The Matrix (1999) has become such a touchstone of American pop culture—referenced, copied, parodied, and parroted—that it’s hard to remember just how new and different and distinctive it was when it debuted in 1999.
Which is not to say that it is completely original. Image Tron as a Greek Myth, or Sim City as an action movie grounded in existential spiritualism. Filmmakers and screenwriters Lilly and Lana Wachowski (formerly Andy and Larry) draw from comic books, Hong Kong action films, cyber-punk fiction, video games, and every American science fiction conspiracy and tech noir thriller from Colossus: The Forbin Project to The Terminator. Using the coolest cutting edge digital toys of their time, create the most stylish, inventive, kinetically dynamic computer game we’d ever seen at the movies.
Keanu Reeves, man-boy of American cinema, is Neo, a techno-geek computer hacker nagged by the feeling that something is seriously wrong. As if to prove him right, mysterious phone callers whisper enigmatic dictums and super-agents in black glasses and nondescript suits steal his face and torment him with a giant crawfish-like insect that crawls inside his belly. Black leather clad computer outlaw Trinity (Carrie-Anne Moss) lures him to the hacker underground, dangling the promise of “the truth” before disappearing. All of this nightmarish confluence revolves around the forbidden question: “What is the Matrix?” Cyber guru Morpheus (a bald, commanding Larry Fishburne, his calm tenor carrying an edge of danger) offers Neo an answer. “Unfortunately no one can be told what the Matrix is. You have to see it for yourself.”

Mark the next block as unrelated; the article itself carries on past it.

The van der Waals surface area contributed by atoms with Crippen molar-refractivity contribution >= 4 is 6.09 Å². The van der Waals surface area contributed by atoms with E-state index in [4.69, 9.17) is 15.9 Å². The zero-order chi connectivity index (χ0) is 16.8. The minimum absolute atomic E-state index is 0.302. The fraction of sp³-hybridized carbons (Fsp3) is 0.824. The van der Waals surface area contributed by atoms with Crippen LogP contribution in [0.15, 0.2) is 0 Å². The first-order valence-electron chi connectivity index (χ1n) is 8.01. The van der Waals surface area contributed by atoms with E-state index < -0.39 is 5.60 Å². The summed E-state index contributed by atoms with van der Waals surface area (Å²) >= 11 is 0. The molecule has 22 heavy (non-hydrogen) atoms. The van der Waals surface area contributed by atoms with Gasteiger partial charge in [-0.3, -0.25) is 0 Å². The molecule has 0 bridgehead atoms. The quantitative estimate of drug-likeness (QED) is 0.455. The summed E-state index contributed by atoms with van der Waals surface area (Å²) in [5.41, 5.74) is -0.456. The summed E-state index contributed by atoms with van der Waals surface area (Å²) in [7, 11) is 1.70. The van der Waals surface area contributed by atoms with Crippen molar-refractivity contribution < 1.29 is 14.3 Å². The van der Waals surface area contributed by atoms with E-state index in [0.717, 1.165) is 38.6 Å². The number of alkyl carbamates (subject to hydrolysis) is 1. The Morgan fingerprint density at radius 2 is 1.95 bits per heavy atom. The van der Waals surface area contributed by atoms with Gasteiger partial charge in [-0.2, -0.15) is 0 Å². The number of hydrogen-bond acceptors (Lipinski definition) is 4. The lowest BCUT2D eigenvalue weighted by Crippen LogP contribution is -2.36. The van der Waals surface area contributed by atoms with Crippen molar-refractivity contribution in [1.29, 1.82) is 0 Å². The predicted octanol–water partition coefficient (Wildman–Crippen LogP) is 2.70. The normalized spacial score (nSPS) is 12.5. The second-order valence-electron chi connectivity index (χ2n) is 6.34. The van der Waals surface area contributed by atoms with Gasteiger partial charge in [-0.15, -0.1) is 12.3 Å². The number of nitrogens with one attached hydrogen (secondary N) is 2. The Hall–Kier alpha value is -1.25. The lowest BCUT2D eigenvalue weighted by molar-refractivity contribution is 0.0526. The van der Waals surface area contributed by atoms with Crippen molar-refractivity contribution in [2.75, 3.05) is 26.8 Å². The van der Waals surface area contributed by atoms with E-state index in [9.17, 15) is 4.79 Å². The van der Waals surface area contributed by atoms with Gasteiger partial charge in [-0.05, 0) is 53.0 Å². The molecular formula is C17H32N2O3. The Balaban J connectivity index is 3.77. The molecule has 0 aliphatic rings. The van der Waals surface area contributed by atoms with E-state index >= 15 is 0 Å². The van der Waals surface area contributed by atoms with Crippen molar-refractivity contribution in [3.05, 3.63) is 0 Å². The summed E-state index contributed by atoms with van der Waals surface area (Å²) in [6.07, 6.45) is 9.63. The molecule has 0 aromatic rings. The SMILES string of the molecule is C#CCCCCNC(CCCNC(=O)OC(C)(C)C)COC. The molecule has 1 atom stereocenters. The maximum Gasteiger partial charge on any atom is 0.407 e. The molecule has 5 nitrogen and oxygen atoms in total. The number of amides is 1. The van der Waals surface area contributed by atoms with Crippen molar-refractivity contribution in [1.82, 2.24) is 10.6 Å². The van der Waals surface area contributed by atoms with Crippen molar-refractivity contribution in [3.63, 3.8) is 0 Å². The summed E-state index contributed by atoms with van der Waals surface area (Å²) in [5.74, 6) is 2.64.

Actually you can explain what it is, it’s just not as much fun as showing off images borrowed from Metropolis and covers of “Amazing Stories” magazines. Simply put, life is a virtual reality dream controlled by a master artificial intelligence, a computer ruling the world in the conspiracy to end all conspiracies. Morpheus is a rebel leader in the post-apocalyptic physical world of the future who staged guerrilla forays into the virtual world of the computer, and Neo is the hope the future, the answer to a prophecy: Keanu Reeves is the cyber-messiah.